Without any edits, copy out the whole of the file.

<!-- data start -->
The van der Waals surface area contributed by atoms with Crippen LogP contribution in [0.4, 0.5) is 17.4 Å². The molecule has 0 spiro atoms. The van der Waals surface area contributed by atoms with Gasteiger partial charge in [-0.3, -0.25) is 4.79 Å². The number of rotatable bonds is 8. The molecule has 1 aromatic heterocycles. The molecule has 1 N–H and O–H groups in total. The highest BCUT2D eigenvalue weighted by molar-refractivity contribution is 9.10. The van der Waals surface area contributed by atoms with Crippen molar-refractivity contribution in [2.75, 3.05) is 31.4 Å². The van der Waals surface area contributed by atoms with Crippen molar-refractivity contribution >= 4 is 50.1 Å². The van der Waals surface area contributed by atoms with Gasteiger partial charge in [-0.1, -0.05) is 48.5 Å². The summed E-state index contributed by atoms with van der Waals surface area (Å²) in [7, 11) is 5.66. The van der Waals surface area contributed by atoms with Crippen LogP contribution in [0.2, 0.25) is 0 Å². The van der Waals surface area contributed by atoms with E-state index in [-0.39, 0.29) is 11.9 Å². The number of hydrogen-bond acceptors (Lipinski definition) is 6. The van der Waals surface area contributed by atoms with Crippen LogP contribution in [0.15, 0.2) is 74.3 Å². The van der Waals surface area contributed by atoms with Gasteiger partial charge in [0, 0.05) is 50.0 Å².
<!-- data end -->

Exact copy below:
The van der Waals surface area contributed by atoms with Crippen LogP contribution in [0.4, 0.5) is 17.4 Å². The molecule has 0 spiro atoms. The van der Waals surface area contributed by atoms with Gasteiger partial charge in [-0.3, -0.25) is 4.79 Å². The number of rotatable bonds is 8. The molecule has 1 aromatic heterocycles. The molecule has 1 N–H and O–H groups in total. The highest BCUT2D eigenvalue weighted by molar-refractivity contribution is 9.10. The van der Waals surface area contributed by atoms with Crippen molar-refractivity contribution in [2.75, 3.05) is 31.4 Å². The van der Waals surface area contributed by atoms with Crippen molar-refractivity contribution >= 4 is 50.1 Å². The van der Waals surface area contributed by atoms with Gasteiger partial charge in [-0.1, -0.05) is 48.5 Å². The summed E-state index contributed by atoms with van der Waals surface area (Å²) in [7, 11) is 5.66. The van der Waals surface area contributed by atoms with Crippen LogP contribution in [0.2, 0.25) is 0 Å². The van der Waals surface area contributed by atoms with E-state index in [-0.39, 0.29) is 11.9 Å². The number of hydrogen-bond acceptors (Lipinski definition) is 6. The van der Waals surface area contributed by atoms with Crippen LogP contribution in [0.15, 0.2) is 74.3 Å². The van der Waals surface area contributed by atoms with Gasteiger partial charge in [0, 0.05) is 50.0 Å².